Michel Foucault, the first public intellectual in France to die of AIDS, was arguably the most innovative and influential thinker of the Sexual Revolution. As the left-leaning The Guardian put it, Foucault’s ‘work explored the ways in which modern societies imposed various forms of intellectual and physical control on their citizens, ranging from dominant norms and coercive state controls to medical and sexual practices.’
In his 1975 book Discipline and Punish, Foucault applied Jeremy Bentham’s idea of a ‘panopticon’ (an efficient surveillance structure in prison) as a symbol of a disciplinary society’s exercise of power for surveillance and behavior management – the sort described in George Orwell’s 1984 and Aldous Huxley’s Brave New World.
Foucault catalogued the intrusive modern state and its abuse of power not just through sovereign political power but also through what it deemed ‘normal,’ as if what was normal was thereby moral.
This notion of normativity, Foucault stressed, was a mode of oppression.
Foucault’s conceptual framework is key to Judith Butler’s concept of gender identity. Gender identity (and gender expression) employ Simone de Beauvoir’s concept of gender, the social conventions associated with sex, but give them an ontological sense previously lacking.
For Butler, binary normativity in sex is an expression of power, but so for that matter is the idea of binary notions of gender.
There was of course an obstacle to this ontologizing; asserting the reality of gender necessitates denying the reality of natural sex. For most people, the choice would be easy. We will deny the reality of gender, which cannot be observed, in favour of sex, which can.
But it is precisely the fact that gender cannot be seen, and can only be self-identified which makes it a perfect vehicle for the absolute freedom of the individual from sex. It just so happens to coincide with the absolute tyranny of the state in insisting that it be held to be valid.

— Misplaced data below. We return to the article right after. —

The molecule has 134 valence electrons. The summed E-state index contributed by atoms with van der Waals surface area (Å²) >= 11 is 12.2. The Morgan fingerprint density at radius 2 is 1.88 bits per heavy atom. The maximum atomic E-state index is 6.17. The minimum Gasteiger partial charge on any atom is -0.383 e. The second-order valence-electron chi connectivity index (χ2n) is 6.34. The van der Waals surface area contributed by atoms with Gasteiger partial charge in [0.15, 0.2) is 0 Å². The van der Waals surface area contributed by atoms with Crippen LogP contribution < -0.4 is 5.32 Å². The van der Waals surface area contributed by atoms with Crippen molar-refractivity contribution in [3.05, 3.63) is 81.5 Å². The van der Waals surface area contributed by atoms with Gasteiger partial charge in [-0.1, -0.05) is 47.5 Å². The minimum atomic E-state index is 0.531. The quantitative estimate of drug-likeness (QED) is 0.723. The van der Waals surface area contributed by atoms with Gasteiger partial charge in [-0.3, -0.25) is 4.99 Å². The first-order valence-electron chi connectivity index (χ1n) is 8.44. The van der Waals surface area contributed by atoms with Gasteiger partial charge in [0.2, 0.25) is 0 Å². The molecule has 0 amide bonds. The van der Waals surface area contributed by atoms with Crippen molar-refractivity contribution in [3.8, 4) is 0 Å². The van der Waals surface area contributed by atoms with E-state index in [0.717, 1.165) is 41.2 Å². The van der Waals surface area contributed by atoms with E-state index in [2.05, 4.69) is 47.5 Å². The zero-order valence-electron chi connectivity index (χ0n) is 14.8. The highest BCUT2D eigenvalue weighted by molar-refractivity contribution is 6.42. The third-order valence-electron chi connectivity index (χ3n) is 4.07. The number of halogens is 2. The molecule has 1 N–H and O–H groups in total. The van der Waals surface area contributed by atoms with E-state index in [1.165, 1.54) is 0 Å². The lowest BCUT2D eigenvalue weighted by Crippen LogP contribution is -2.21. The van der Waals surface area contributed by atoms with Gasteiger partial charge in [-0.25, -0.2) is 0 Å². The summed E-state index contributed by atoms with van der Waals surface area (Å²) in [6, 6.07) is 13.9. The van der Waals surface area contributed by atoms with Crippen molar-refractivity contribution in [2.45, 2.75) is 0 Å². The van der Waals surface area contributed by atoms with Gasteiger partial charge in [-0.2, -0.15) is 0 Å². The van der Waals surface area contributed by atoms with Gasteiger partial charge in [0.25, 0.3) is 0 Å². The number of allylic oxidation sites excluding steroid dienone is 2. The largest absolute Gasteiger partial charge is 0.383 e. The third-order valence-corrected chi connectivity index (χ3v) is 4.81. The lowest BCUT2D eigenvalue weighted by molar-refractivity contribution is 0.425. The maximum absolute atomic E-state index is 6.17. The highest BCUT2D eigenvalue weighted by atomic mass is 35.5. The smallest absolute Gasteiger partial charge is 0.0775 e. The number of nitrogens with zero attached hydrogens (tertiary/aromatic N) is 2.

The ontological sense of gender identity and expression are now being adopted as human rights to be defended throughout the Western world. And the oppression of dissidents has now begun.
It took fifty years to get where we are now.
Since the Sexual Revolution, the citizens of the Western world have steadily removed legislation related to Christian sexual ethics. For its critics, they were oppressive; for its defenders, they were ineffective. In the wake of the activities of the Sexual Revolutionaries, the popular expression of resignation emerged: ‘you can’t legislate morality’.
As its best Canadian apologist, Pierre Elliott Trudeau famously put it in 1967, ‘there’s no place for the state in the bedrooms of the nation.’ Trudeau’s genius, which led him to decriminalize sodomy and loosen restrictions on abortion in an Omnibus Bill, lay in connecting the conservatives’ sense of resignation that morality ‘can’t be legislated’ with the progressives’ sense that the state was far too harsh, intrusive and prudish.
Laws relaxing norms around sexuality would force the state to ‘butt out.’
Removing Christian sexual ethics in favour of a less normative, more neutral position, was thus presented as the path to greater individual liberty.
Is Neutering a Neutral Act?
The truth, however, is that is impossible to be legislatively neutral.
Inherent in every law is some idea of the good that it seeks to promote or preserve. No governing authority, furthermore, can be understood to be morally neutral. If it were, it would claim no good and there would be no reason to follow it outside the threat of its coercive power.